·         Comment: It was important to look at our Allocations Policy in relation to housing those people already associated to the City.

·         Officer Response: A new Allocations Policy was scheduled to be introduced the first week of 2021. Due to the current Covid-19 restrictions in force only essential moves were permitted in respect of homeless people and rough sleepers. The Council had a duty to ensure it offered assistance to those most in need of help as a priority.


The Director of Housing emphasised the incredible work the Homelessness Team were involved in. Lincoln was a major City in a large rural area which brought additional problems. The authority received core funding from the Government for this statutory service. Every effort was made to try to drive down bed and breakfast accommodation costs. Having a major hospital and a prison was also a challenge in respect of homelessness provision. Some temporary accommodation for families hadn’t been of a high enough standard which had driven up costs in some instances and had been unavoidable.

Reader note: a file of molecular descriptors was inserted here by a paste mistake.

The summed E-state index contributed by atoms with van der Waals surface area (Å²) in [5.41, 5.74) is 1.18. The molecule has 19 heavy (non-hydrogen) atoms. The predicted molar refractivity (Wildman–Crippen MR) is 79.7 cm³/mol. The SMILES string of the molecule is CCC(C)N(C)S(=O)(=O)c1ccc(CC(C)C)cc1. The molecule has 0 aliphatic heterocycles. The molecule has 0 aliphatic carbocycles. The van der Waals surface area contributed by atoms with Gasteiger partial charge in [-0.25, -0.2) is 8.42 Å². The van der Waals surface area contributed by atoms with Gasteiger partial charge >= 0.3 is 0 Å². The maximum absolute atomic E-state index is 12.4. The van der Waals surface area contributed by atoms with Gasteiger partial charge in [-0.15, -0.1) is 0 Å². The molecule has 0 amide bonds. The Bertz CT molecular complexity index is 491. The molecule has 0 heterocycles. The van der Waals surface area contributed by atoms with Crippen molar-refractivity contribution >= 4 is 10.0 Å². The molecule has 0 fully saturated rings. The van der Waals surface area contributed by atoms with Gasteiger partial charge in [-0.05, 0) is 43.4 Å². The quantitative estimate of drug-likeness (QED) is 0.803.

1.    An update be provided to Housing Scrutiny Sub Committee every six months on the homelessness cell chaired by the Director of Housing.


2.    The content of the report be noted.

Supporting documents: